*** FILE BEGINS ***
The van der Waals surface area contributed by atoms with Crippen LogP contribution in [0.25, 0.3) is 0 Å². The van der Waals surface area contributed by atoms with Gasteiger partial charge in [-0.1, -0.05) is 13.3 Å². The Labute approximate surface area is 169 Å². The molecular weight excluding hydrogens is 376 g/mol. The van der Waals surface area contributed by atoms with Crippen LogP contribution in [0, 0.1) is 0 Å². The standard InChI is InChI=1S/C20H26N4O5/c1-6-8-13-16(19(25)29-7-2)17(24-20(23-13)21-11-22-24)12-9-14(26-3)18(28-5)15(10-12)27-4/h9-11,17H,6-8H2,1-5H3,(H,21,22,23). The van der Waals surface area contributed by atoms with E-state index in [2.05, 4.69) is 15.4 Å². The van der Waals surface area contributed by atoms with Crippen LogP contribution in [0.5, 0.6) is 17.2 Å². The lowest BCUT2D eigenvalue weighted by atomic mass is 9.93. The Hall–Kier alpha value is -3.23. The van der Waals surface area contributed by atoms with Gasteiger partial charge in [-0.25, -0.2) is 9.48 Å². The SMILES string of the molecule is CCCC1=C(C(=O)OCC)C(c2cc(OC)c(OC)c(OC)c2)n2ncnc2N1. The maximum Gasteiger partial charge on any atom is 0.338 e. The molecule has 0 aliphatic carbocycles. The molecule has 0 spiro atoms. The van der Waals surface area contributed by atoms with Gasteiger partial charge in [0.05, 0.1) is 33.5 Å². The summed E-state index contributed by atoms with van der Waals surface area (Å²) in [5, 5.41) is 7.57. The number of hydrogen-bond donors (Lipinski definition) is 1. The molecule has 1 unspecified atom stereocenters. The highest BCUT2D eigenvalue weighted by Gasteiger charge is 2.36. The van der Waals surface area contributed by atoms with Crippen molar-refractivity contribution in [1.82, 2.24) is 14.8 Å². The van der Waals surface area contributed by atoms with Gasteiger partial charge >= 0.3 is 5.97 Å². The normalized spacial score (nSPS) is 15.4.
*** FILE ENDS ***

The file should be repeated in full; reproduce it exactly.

The van der Waals surface area contributed by atoms with Crippen LogP contribution in [0.25, 0.3) is 0 Å². The van der Waals surface area contributed by atoms with Gasteiger partial charge in [-0.1, -0.05) is 13.3 Å². The Labute approximate surface area is 169 Å². The molecular weight excluding hydrogens is 376 g/mol. The van der Waals surface area contributed by atoms with Crippen LogP contribution in [0, 0.1) is 0 Å². The standard InChI is InChI=1S/C20H26N4O5/c1-6-8-13-16(19(25)29-7-2)17(24-20(23-13)21-11-22-24)12-9-14(26-3)18(28-5)15(10-12)27-4/h9-11,17H,6-8H2,1-5H3,(H,21,22,23). The van der Waals surface area contributed by atoms with E-state index in [2.05, 4.69) is 15.4 Å². The van der Waals surface area contributed by atoms with Crippen LogP contribution in [0.5, 0.6) is 17.2 Å². The lowest BCUT2D eigenvalue weighted by atomic mass is 9.93. The Hall–Kier alpha value is -3.23. The van der Waals surface area contributed by atoms with Gasteiger partial charge in [-0.25, -0.2) is 9.48 Å². The SMILES string of the molecule is CCCC1=C(C(=O)OCC)C(c2cc(OC)c(OC)c(OC)c2)n2ncnc2N1. The maximum Gasteiger partial charge on any atom is 0.338 e. The molecule has 0 aliphatic carbocycles. The molecule has 0 spiro atoms. The van der Waals surface area contributed by atoms with Gasteiger partial charge in [0.05, 0.1) is 33.5 Å². The summed E-state index contributed by atoms with van der Waals surface area (Å²) in [5, 5.41) is 7.57. The number of hydrogen-bond donors (Lipinski definition) is 1. The molecule has 1 unspecified atom stereocenters. The highest BCUT2D eigenvalue weighted by Gasteiger charge is 2.36. The van der Waals surface area contributed by atoms with Crippen molar-refractivity contribution in [1.82, 2.24) is 14.8 Å². The van der Waals surface area contributed by atoms with Gasteiger partial charge >= 0.3 is 5.97 Å². The normalized spacial score (nSPS) is 15.4.